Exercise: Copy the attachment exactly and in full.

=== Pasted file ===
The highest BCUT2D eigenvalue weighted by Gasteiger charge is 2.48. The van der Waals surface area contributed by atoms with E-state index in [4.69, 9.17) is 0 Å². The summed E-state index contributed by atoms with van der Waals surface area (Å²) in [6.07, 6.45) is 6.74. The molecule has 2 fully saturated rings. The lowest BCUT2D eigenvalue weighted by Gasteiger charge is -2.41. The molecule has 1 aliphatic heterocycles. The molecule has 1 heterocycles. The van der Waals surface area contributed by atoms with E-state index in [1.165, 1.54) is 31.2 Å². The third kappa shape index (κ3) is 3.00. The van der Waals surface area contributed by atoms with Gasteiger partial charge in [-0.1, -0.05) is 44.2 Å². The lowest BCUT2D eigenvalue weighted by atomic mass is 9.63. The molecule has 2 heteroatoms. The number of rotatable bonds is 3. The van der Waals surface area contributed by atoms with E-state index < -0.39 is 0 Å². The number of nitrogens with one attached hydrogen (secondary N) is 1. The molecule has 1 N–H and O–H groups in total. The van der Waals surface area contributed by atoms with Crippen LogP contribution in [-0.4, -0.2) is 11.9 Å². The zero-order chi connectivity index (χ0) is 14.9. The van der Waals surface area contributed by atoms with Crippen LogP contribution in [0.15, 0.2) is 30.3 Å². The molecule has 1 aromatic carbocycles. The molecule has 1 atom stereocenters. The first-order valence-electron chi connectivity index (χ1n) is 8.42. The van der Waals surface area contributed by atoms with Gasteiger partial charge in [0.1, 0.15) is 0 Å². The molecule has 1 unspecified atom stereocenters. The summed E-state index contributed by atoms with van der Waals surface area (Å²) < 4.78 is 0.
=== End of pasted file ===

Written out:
The highest BCUT2D eigenvalue weighted by Gasteiger charge is 2.48. The van der Waals surface area contributed by atoms with E-state index in [4.69, 9.17) is 0 Å². The summed E-state index contributed by atoms with van der Waals surface area (Å²) in [6.07, 6.45) is 6.74. The molecule has 2 fully saturated rings. The lowest BCUT2D eigenvalue weighted by Gasteiger charge is -2.41. The molecule has 1 aliphatic heterocycles. The molecule has 1 heterocycles. The van der Waals surface area contributed by atoms with E-state index in [1.165, 1.54) is 31.2 Å². The third kappa shape index (κ3) is 3.00. The van der Waals surface area contributed by atoms with Gasteiger partial charge in [-0.1, -0.05) is 44.2 Å². The lowest BCUT2D eigenvalue weighted by atomic mass is 9.63. The molecule has 2 heteroatoms. The number of rotatable bonds is 3. The van der Waals surface area contributed by atoms with E-state index < -0.39 is 0 Å². The number of nitrogens with one attached hydrogen (secondary N) is 1. The molecule has 1 N–H and O–H groups in total. The van der Waals surface area contributed by atoms with Crippen LogP contribution in [-0.4, -0.2) is 11.9 Å². The zero-order chi connectivity index (χ0) is 14.9. The van der Waals surface area contributed by atoms with Crippen LogP contribution in [0.15, 0.2) is 30.3 Å². The molecule has 1 aromatic carbocycles. The molecule has 1 atom stereocenters. The first-order valence-electron chi connectivity index (χ1n) is 8.42. The van der Waals surface area contributed by atoms with Gasteiger partial charge in [0.1, 0.15) is 0 Å². The molecule has 1 unspecified atom stereocenters. The summed E-state index contributed by atoms with van der Waals surface area (Å²) < 4.78 is 0.